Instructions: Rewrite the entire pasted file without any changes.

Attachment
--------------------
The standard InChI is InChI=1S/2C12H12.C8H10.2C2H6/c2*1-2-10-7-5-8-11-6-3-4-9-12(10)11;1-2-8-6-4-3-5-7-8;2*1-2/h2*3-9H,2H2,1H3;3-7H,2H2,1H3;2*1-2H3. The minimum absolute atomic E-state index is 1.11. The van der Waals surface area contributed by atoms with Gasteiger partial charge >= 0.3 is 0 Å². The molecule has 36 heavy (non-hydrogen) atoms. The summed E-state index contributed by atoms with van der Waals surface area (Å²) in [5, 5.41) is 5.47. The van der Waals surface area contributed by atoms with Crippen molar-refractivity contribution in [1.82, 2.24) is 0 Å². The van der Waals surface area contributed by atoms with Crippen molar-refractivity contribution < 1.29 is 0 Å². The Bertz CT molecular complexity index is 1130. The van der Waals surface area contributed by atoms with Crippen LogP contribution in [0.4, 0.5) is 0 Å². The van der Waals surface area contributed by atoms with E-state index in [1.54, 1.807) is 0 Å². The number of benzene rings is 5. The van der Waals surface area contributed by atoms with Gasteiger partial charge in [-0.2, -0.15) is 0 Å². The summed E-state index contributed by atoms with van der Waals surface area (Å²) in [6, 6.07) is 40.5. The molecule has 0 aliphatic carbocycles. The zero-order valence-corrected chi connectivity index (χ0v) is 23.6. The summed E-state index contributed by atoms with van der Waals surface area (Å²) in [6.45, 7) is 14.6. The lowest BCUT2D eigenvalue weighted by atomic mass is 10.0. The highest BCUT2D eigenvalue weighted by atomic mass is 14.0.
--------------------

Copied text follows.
The standard InChI is InChI=1S/2C12H12.C8H10.2C2H6/c2*1-2-10-7-5-8-11-6-3-4-9-12(10)11;1-2-8-6-4-3-5-7-8;2*1-2/h2*3-9H,2H2,1H3;3-7H,2H2,1H3;2*1-2H3. The minimum absolute atomic E-state index is 1.11. The van der Waals surface area contributed by atoms with Gasteiger partial charge >= 0.3 is 0 Å². The molecule has 36 heavy (non-hydrogen) atoms. The summed E-state index contributed by atoms with van der Waals surface area (Å²) in [5, 5.41) is 5.47. The van der Waals surface area contributed by atoms with Crippen molar-refractivity contribution in [1.82, 2.24) is 0 Å². The van der Waals surface area contributed by atoms with Crippen molar-refractivity contribution < 1.29 is 0 Å². The Bertz CT molecular complexity index is 1130. The van der Waals surface area contributed by atoms with Crippen LogP contribution in [0.4, 0.5) is 0 Å². The van der Waals surface area contributed by atoms with E-state index in [1.54, 1.807) is 0 Å². The number of benzene rings is 5. The van der Waals surface area contributed by atoms with Gasteiger partial charge in [-0.2, -0.15) is 0 Å². The summed E-state index contributed by atoms with van der Waals surface area (Å²) in [6, 6.07) is 40.5. The molecule has 0 aliphatic carbocycles. The zero-order valence-corrected chi connectivity index (χ0v) is 23.6. The summed E-state index contributed by atoms with van der Waals surface area (Å²) in [6.45, 7) is 14.6. The lowest BCUT2D eigenvalue weighted by atomic mass is 10.0. The highest BCUT2D eigenvalue weighted by atomic mass is 14.0.